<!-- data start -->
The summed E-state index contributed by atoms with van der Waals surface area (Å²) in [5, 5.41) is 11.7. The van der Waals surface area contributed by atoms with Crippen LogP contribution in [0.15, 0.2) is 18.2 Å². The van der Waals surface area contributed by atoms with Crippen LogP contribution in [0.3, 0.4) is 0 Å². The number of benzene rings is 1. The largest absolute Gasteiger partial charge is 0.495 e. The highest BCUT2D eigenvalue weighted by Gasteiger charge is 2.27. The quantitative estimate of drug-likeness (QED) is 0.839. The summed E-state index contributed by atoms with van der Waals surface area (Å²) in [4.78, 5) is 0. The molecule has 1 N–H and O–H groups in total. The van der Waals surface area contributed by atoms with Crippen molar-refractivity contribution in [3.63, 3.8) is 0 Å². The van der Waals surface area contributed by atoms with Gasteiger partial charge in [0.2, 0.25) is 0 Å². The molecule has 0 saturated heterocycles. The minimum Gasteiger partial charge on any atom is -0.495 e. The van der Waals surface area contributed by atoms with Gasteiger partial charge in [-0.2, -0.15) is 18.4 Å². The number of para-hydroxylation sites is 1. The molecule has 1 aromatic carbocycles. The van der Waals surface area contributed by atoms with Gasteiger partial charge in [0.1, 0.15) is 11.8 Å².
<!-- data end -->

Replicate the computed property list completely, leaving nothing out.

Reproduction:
The summed E-state index contributed by atoms with van der Waals surface area (Å²) in [5, 5.41) is 11.7. The van der Waals surface area contributed by atoms with Crippen LogP contribution in [0.15, 0.2) is 18.2 Å². The van der Waals surface area contributed by atoms with Crippen LogP contribution in [0.3, 0.4) is 0 Å². The number of benzene rings is 1. The largest absolute Gasteiger partial charge is 0.495 e. The highest BCUT2D eigenvalue weighted by Gasteiger charge is 2.27. The quantitative estimate of drug-likeness (QED) is 0.839. The summed E-state index contributed by atoms with van der Waals surface area (Å²) in [4.78, 5) is 0. The molecule has 1 N–H and O–H groups in total. The van der Waals surface area contributed by atoms with Crippen molar-refractivity contribution in [3.63, 3.8) is 0 Å². The van der Waals surface area contributed by atoms with Gasteiger partial charge in [0.2, 0.25) is 0 Å². The molecule has 0 saturated heterocycles. The minimum Gasteiger partial charge on any atom is -0.495 e. The van der Waals surface area contributed by atoms with Gasteiger partial charge in [-0.2, -0.15) is 18.4 Å². The number of para-hydroxylation sites is 1. The molecule has 1 aromatic carbocycles. The van der Waals surface area contributed by atoms with Gasteiger partial charge in [0.1, 0.15) is 11.8 Å².